The stretch of desert north of Santa Fe, New Mexico - cut through by the Rio Chama and the Rio Grande - is rich with history. Over centuries, many Native American and Spanish place names have identified its adobe villages and geological formations, and in the late 1980s, the state’s tourism industry gave it yet another title: O’Keeffe Country, after American modernist painter Georgia O’Keeffe. With her New Mexico paintings, she helped introduce the region’s surreal landscapes to the world.
In August, recently married and uncertain about where in this precariously divided America we should make a life, my husband and I embarked from our home in Savannah, Georgia, on a Western road trip. O'Keeffe's New Mexico appealed to us not for the usual reasons a tourist might seek out O'Keeffe Country, but because in the life she built there and the reasons she built it, we saw our own hopes (and political anxieties) reflected.
She was no stranger to tumultuous times: O'Keeffe's 98 years on earth spanned both World Wars, the Great Depression, the Cold War, Vietnam. She was "always afraid," she wrote, but she refused to let it stop her from building the life of creativity, security, solitude and self-reliance she wanted. She left New York and found what she needed in a quiet adobe village in the painted desert around the Rio Chama river basin - a small but strong community, a farm-to-table food supply, a nuclear fallout shelter - and then she got on with her work.
O'Keeffe relocated from New York full time in 1949, but her New Mexico story begins 20 years earlier, with a visit to a friend's artist enclave in Taos. Of New Mexico after that trip, she wrote, "There is nothing to say about it except the fact that for me it is the only place." Traces of her story are everywhere: An uncashed check for $4.95 is proudly tacked to the wall by a shopkeeper at the Taos Pueblo. The tall ponderosa pine still stands as it did a century ago outside the window of writer D.H. Lawrence's ranch in the mountains north of Taos, which O'Keeffe painted on a visit. The Mabel Dodge Luhan House, known in 1929 as Los Gallos, site of the aforementioned artist enclave, is now a historic 22-room adobe inn.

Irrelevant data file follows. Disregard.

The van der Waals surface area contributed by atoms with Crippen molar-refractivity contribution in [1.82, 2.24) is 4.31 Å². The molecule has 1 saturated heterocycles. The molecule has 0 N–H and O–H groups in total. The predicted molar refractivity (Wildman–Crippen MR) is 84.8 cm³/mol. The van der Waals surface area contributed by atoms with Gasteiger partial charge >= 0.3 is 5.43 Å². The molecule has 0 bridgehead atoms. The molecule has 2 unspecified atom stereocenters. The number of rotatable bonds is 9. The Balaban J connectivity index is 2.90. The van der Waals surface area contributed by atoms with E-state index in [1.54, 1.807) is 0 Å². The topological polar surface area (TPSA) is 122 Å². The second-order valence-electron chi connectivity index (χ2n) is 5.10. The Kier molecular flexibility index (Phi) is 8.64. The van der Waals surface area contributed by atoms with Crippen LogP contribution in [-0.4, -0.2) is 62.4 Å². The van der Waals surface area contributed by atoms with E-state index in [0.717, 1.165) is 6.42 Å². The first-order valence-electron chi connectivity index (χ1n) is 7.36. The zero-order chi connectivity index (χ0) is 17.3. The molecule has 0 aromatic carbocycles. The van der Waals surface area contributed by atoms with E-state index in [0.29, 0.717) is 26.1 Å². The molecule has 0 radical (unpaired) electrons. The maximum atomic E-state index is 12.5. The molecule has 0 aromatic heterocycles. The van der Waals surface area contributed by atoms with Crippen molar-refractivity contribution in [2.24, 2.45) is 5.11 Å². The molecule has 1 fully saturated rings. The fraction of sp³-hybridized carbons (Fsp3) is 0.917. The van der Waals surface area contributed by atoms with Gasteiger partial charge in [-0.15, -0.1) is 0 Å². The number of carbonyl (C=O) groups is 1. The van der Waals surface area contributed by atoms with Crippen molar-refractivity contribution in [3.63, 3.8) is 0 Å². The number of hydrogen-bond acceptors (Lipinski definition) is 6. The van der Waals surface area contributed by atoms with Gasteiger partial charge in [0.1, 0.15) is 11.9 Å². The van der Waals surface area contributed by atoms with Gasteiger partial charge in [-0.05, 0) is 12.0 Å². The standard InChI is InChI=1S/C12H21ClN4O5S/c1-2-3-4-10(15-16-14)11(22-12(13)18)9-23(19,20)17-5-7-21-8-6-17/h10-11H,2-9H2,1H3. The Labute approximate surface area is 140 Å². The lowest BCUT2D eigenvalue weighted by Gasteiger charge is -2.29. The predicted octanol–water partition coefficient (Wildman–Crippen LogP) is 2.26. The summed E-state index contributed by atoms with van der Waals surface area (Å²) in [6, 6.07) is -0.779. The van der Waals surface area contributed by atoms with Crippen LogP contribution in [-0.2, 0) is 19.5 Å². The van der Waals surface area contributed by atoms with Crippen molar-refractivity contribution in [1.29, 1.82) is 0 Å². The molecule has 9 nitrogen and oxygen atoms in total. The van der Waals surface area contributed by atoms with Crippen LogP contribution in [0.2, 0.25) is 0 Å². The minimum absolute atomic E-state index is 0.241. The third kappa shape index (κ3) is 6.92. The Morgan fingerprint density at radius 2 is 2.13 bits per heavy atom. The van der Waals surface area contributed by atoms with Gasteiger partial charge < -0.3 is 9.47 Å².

Taos was the tip of the iceberg for O'Keeffe. From Lawrence's ranch up the mountain, she first caught sight of the painted desert farther west, near the 18th century adobe village of Abiquiú, where she would find and restore an adobe ruin, making it her home until shortly before her death in 1986.
Located an hour north of Santa Fe just off Route 84, Abiquiú is small and quiet. Much like O'Keeffe, its residents have always treasured their privacy. So, this past fall, the Georgia O'Keeffe Museum in Santa Fe opened the O'Keeffe Welcome Center outside the village center on the highway to help mitigate O'Keeffe tourism in the village proper. From the center, tours booked in advance depart by van for the artist's home a few minutes away. With time before our tour to explore, we bypassed the center and continued along the river, past bright red rock formations, 15 minutes farther to the 21,000-acre Ghost Ranch.
En route, we crested a hill and the horizon opened up. On the left was Cerro Pedernal, the mountain where, per O'Keeffe's wishes, her ashes were scattered. Its dark, flat-topped silhouette against the sky recalls her signature brimmed hat.
Through the ranch's pole gates is a wide meadow of grasses and scarlet globe-mallow flowers, grazing goats, colorful cliffs and sandstone spires. The beauty of the landscape hardly differs from when it drew O'Keeffe there for the first time in the 1930s. Now, though, it's a Presbyterian spiritual retreat and education center with tours and trailheads open to the public. On a summer Wednesday, the parking lots were full. Cars buzzed in and out. At the main house, visitors can purchase a day pass ($5) before joining a guided O'Keeffe landscapes bus tour, strolling the grounds to see the cottage where O'Keeffe painted, or making their way to a trailhead for one of a number of scenic hikes.